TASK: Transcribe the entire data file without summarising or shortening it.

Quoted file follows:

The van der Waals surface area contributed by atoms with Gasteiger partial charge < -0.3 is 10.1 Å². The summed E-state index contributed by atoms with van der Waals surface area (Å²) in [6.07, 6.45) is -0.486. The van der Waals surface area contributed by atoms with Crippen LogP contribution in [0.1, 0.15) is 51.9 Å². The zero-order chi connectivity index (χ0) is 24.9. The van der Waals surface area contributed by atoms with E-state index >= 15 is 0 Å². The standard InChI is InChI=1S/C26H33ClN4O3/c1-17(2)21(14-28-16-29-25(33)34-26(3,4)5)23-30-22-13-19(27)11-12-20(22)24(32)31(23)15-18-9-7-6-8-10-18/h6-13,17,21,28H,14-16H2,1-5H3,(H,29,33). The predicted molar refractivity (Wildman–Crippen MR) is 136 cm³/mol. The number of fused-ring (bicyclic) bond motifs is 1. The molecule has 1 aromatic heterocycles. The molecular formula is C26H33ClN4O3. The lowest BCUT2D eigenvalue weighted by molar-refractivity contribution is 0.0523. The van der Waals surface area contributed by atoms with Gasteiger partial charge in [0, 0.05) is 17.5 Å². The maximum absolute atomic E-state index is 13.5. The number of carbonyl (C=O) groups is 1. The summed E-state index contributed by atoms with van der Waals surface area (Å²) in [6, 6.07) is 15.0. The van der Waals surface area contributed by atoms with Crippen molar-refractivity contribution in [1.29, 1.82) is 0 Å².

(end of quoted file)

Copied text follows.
The van der Waals surface area contributed by atoms with Gasteiger partial charge < -0.3 is 10.1 Å². The summed E-state index contributed by atoms with van der Waals surface area (Å²) in [6.07, 6.45) is -0.486. The van der Waals surface area contributed by atoms with Crippen LogP contribution in [0.1, 0.15) is 51.9 Å². The zero-order chi connectivity index (χ0) is 24.9. The van der Waals surface area contributed by atoms with E-state index >= 15 is 0 Å². The standard InChI is InChI=1S/C26H33ClN4O3/c1-17(2)21(14-28-16-29-25(33)34-26(3,4)5)23-30-22-13-19(27)11-12-20(22)24(32)31(23)15-18-9-7-6-8-10-18/h6-13,17,21,28H,14-16H2,1-5H3,(H,29,33). The predicted molar refractivity (Wildman–Crippen MR) is 136 cm³/mol. The number of fused-ring (bicyclic) bond motifs is 1. The molecule has 1 aromatic heterocycles. The molecular formula is C26H33ClN4O3. The lowest BCUT2D eigenvalue weighted by molar-refractivity contribution is 0.0523. The van der Waals surface area contributed by atoms with Gasteiger partial charge in [0, 0.05) is 17.5 Å². The maximum absolute atomic E-state index is 13.5. The number of carbonyl (C=O) groups is 1. The summed E-state index contributed by atoms with van der Waals surface area (Å²) in [6, 6.07) is 15.0. The van der Waals surface area contributed by atoms with Crippen molar-refractivity contribution in [1.29, 1.82) is 0 Å².